Citrus Germplasm Program Gains Ground

Citrus Germplasm Program Gains Ground

Photo by Jeffrey Weston Lotz

Photo by Jeffrey Weston Lotz

Amid a supportive crowd of FNGLA Citrus Nursery Division members, industry representatives, politicians, and FDACS leadership, Florida Commissioner of Agriculture Adam Putnam recently unveiled the new Florida Citrus Repository in LaCrosse. First discussed in the August 2012 edition of “Citrus Nursery Source,” the facility was completed in May and should house plant material by the end of the summer.

The new facility will ultimately serve dual functions. This first phase will house the Citrus Germplasm Introduction Program (CGIP) currently located in the Doyle Conner Building in Gainesville. The second phase — once complete — will serve as a redundant budwood repository, storing extra copies of important commercial citrus varieties for the Bureau of Citrus Budwood Registration, and include a second laboratory for testing existing in-state citrus germplasm in need of cleanup. The facility will allow flexibility in the integration of new tools and techniques including tissue culture methods development to help the industry mitigate the impact of HLB and other citrus pathogens of concern.


Phase One

New varieties are needed to improve the competitive position of Florida’s citrus grower. Advances may come in the form of consumer-desired traits for the fresh market, enhanced characteristics needed for processing, greater levels of disease tolerance or combinations thereof.
Enhancements to CGIP have been incremental. Field planting of MCA-13 severe CTV-positive citrus in Florida was prohibited in 1998. This regulatory change stymied citrus breeding programs as many of the most promising citrus selections were already infected. It became necessary to clean plant material before moving it to the field. From 1985 to 2000, a total of 21 new varieties had been released through the quarantine and indexing program.

Recognizing the need to increase the capacity of the introduction program resulted in construction of new and larger greenhouses and an office/headhouse facility in Gainesville in 2000. Additional advances were made as large numbers of infected (CTV, canker, greening) breeding selections were introduced for cleanup. From 2004 to 2008, a total of 138 selections were released. The program currently operates with one manager, one biologist, and one greenhouse technician. All citrus plant material imported into Florida now undergoes two types of therapy and 18 months to three years of testing.

The new facility provides significantly expanded laboratory space and will be staffed with five full-time employees including a full-time molecular biologist. The improved laboratory space and headhouse, combined with an 85% increase in production area, will enable CGIP to release up to 30 foreign varieties per year, as well as numerous Florida-grown field selections in various stages of therapy and indexing. This higher production will make it possible to evaluate more varieties for suitability to Florida’s unique climatic conditions and supply the breeding teams with needed plant material. Increased throughput, with an unwavering commitment to safety, will fuel field trials, research, and commercialization. Advances in molecular biology will be directed toward the development of new methods of pathogen identification. This is a world class introduction program befitting Florida’s commitment to its citrus future.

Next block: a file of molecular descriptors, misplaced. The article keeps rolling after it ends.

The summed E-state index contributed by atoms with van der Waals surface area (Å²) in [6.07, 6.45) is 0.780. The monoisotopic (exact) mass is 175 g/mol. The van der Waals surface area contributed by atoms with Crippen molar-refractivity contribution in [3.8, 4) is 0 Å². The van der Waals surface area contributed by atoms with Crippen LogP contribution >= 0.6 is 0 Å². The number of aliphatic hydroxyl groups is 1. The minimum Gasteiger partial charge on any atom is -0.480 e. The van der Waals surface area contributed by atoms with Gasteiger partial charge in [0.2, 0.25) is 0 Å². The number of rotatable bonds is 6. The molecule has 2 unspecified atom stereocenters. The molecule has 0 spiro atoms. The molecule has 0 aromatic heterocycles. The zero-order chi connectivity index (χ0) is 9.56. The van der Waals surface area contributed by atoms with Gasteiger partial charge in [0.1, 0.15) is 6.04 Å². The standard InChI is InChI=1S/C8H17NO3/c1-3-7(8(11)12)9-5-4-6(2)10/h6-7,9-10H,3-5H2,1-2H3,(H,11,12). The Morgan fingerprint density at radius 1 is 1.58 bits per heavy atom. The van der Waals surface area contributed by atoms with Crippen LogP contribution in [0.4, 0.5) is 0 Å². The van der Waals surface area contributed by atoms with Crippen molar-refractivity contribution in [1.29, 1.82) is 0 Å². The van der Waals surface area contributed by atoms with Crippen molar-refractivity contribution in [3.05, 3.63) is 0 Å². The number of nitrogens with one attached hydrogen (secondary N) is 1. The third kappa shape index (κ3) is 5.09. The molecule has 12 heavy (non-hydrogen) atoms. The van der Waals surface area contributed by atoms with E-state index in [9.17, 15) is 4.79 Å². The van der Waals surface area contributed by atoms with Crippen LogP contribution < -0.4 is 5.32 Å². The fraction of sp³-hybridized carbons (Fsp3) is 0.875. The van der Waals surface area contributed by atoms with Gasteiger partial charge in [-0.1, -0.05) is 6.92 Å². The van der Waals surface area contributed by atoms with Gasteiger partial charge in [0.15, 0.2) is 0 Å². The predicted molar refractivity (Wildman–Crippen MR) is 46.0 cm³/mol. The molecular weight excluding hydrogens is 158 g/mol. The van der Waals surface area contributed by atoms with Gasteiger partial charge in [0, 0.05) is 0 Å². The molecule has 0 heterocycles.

Phase Two

The Bureau of Citrus Budwood Registration’s primary budwood repository is located in Chiefland, FL. This facility is the genetic Fort Knox of citrus germplasm. Chiefland greenhouses store clean copies of hundreds of unique varieties and selections. In 2012-2013, the Chiefland facility housed 1,322 trees of 476 selections. The facility supplied the industry roughly 528,000 budeyes, representing more than 13% of industry source material for new propagations. Though it is unlikely the Chiefland facility would ever be compromised, it is prudent to provide a backup for varieties of commercial significance in LaCrosse. Plans call for the completion of Phase Two for LaCrosse within fiscal year 2014-2015.

The Florida legislature and FDACS are to be commended for recognizing the need for enhanced capabilities within CGIP and the Bureau of Budwood Registration, and for taking the necessary steps to bring the project to fruition. LaCrosse will offer a tremendous service to nurseries, growers, and research facilities.
Winston Churchill one said: “It is no use saying, ‘We are doing our best.’ You have to succeed in doing what is necessary.” FDACS’ DPI is doing what is necessary to position Florida’s citrus industry for long-term success.